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Study of 10,000 girls’ self-esteem will surprise you

Thirty-One Gifts has co-sponsored a groundbreaking study of more than 10,000 U.S. girls – the largest of its kind – which revealed surprising data on girls’ self-esteem, the role of technology in their lives and their aspirations for the future. While its startling findings are heartbreaking, they also reveal key areas where opportunities for mentorship and other positive influence exist.

Columbus, Ohio-headquartered nonprofit organization Ruling Our eXperiences, Inc. (ROX) announced findings from The Girls' Index: New Insights into the Complex World of Today's Girls. This national survey of 10,678 fifth- through 12th-grade girls captures insights on girls' perceptions and experiences around fitting in, body image, peer pressure, academics, friendships and relationships. The report provides a comprehensive portrait for parents and educators of the thoughts, beliefs and behaviors of girls across the country.

According to ROX, findings of The Girls’ Index include:

  • Most girls like to be in charge, but self-doubt can impact pursuit of leadership opportunities as 46 percent of girls report they don't say what they are thinking or disagree with others because they want to be liked and one in three girls are afraid to be a leader as they don't want others to think they are bossy.
  • High academic achievement does not fend off confidence challenges as 30 percent of girls with the highest reported grade point averages (4.0 or above) do not think they are smart enough for their dream careers.
  • Technology and social media impact girls' relationships, achievement, confidence, mood and school engagement. Overall when asked about technology usage, girls who spend the most time using technology (8 hrs./day) are 5x more likely to be sad or depressed nearly every day compared to the girls who spend four or fewer hours.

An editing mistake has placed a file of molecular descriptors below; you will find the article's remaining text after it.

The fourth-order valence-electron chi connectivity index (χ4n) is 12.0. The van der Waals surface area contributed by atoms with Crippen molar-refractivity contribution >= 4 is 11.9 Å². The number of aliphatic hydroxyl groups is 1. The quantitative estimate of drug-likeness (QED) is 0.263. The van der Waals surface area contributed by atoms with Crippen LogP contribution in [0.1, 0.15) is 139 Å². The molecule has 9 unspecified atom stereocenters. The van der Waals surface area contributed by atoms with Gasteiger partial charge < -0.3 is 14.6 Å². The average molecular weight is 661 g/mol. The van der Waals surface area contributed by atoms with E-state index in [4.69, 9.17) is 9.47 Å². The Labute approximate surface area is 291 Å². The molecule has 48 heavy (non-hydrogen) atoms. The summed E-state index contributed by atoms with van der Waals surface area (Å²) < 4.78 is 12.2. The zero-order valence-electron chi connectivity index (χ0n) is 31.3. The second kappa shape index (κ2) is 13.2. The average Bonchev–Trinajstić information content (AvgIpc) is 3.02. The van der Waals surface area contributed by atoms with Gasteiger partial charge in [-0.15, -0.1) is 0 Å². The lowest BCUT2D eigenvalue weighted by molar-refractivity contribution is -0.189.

• By high school, sexting is common and prevalent with two out of every three girls reporting that by 12th grade they have been asked to send a sexually explicit photo to another person.
  • Girls who have strong and trusting friendships with other girls fare better and report significantly lower levels of sadness and depression.

ROX concludes that because “girls who have strong and trusting friendships fare better, it is crucial that girls receive the opportunities and tools they need to forge the positive friendships that safeguard their emotions and experiences.”

"The bottom line is that we're missing out on at least half of what girls think, know and believe," says Lisa Hinkelman, Ph.D., Founder and Executive Director of ROX. "When I look at our findings, I think about the creativity, contributions and impact that we are losing. Now that we know, we have an obligation to do better and a responsibility to make the world a place where girls can feel confident and capable."

Thirty-One Gifts is proud to partner with ROX, which uses evidence-based programming to provide girls with opportunities to talk candidly and openly about their experiences, while arming them with tools to positively and safely use social media, navigate relationships and manage pressure to ultimately develop a positive self-concept. Learn more about ROX, including ways you can get involved, at